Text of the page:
Planned improvements at one of the area's most popular trails mean hikers will no longer show up to the Peterson Lake cabin looking like they've been in a rugby match.
U.S. Forest Service officials say they've heard dozens of complaints for at least two years about the state of the trail. Now they're going to do something about it while preserving local mining history at the same time.
The Peterson Lake trailhead, at mile 24 on Glacier Highway, leads to good fishing and one of the Juneau Ranger District's most popular backcountry cabins.
The trail has been overdue for maintenance for several years, Trails Field Operations Supervisor Peter Cross said.
"There are spots where you're hiking in mud up to your knees," Cross said.
Cross likes his work with the U.S. Forest Service building and repairing trails so that people can get to places they normally wouldn't try to find. In the case of Peterson Lake, the experience isn't stellar and he's anxious to fix it, he said.
Lack of funding has been part of the reason some of Juneau's trails have not been maintained but the wet climate also creates a challenge. Water is a great trail destroyer.
"It's a huge force and trying to control it is like trying to butter both sides of the bread at the same time," Cross said.
The trail is also used by sport fishermen who fish Peterson Creek and Peterson Lake for steelhead and rainbow trout.
Property at the trailhead is owned by the state Department of Fish and Game, which will pay for a portion of this summer's improvements with grant funds from the Federal Aid in Sport Fish Restoration Act, also known as the Dingell-Johnson Act. Money comes from federal taxes on sport fishing tackle and gear.
Southeast Alaska Guidance Association, a youth work and leadership program known as SAGA, will help build and fix the trail.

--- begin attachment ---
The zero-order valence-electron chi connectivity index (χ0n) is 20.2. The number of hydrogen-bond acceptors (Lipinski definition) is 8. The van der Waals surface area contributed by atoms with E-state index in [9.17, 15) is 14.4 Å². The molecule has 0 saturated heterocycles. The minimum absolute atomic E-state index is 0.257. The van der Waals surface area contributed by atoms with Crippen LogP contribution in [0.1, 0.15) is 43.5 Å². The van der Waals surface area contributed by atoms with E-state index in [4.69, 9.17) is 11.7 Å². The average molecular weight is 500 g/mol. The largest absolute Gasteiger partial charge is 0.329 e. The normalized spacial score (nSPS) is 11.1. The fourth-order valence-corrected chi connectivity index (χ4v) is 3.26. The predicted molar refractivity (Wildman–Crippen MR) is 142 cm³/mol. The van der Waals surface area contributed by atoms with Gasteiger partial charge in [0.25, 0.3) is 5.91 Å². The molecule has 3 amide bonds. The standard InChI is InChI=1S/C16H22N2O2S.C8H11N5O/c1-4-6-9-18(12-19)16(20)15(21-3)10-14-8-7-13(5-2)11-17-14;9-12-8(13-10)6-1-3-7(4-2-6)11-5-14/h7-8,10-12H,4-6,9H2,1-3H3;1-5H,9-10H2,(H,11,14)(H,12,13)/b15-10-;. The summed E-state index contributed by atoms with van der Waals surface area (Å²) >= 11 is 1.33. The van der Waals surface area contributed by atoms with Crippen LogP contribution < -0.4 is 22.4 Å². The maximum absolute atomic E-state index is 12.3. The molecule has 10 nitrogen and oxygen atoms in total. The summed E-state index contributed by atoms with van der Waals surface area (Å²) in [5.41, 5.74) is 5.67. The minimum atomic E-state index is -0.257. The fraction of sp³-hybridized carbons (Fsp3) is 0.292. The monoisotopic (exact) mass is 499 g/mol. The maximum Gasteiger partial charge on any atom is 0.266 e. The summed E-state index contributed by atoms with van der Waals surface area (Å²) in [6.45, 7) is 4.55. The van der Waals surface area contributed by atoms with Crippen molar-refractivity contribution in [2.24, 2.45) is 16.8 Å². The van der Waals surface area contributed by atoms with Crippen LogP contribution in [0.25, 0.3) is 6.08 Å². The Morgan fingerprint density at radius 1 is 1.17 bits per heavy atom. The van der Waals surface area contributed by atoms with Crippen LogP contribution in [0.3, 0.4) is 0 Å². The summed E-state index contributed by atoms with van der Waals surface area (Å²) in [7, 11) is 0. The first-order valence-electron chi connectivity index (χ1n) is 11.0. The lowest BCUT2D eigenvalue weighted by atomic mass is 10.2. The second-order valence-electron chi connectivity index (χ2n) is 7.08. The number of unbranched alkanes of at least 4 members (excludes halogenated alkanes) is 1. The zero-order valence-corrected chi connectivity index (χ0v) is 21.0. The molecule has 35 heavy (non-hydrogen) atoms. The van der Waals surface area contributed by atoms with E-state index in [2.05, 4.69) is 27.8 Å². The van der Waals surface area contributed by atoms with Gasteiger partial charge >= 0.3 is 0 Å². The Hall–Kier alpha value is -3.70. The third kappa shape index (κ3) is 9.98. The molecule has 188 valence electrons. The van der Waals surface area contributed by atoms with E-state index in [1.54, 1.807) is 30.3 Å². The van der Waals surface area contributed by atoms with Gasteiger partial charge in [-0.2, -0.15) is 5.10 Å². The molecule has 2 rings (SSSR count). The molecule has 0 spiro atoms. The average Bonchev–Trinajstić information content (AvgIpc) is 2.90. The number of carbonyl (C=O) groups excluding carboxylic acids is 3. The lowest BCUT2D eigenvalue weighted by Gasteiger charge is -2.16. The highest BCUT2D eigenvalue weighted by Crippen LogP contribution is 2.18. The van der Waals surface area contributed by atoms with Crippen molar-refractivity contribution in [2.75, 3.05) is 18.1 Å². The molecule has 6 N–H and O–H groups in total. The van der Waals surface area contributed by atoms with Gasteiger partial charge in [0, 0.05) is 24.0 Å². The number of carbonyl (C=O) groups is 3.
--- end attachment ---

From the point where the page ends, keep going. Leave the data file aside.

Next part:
The crew will replace a set of stairs - sometimes nearly encased in ice - at the trail start with a gently sloping path made with locally gathered rocks and gravel.
The new trail will climb over an old tram route historically used to transport ore from the Peterson mine.
Archaeologist Nicole Lantz will inventory the trail this summer for the Forest Service in an effort to determine if it is eligible for the National Historic Register.
The trail, lake, cabin and mine are named for John Peterson, who homesteaded the property across the highway at Pearl Harbor, now run as an arboretum by the city.
Peterson started the placer gold mine in 1900. It produced 211 ounces of gold and eight ounces of silver over more than two decades.
Peterson leased the mine to Alaska Consolidated Mines, which built wooden plank trails and the surface tram. Horses or mules were used to pull carts of ore along, Lantz said.
After Peterson died in 1916, his daughters, Irma and Margaret, continued to operate the mine until 1923.
The trail continued to be used for fishing access and become more popular when, in the 1980s, the Forest Service built the Peterson Lake cabin across the lake from the mine.
The recreational trail diverges from the historic mining trail about halfway into the forest, Lantz said.
Work on the first quarter-mile of trail is scheduled to begin in July.
• Contact reporter Kim Marquis at 523-2279 or email@example.com.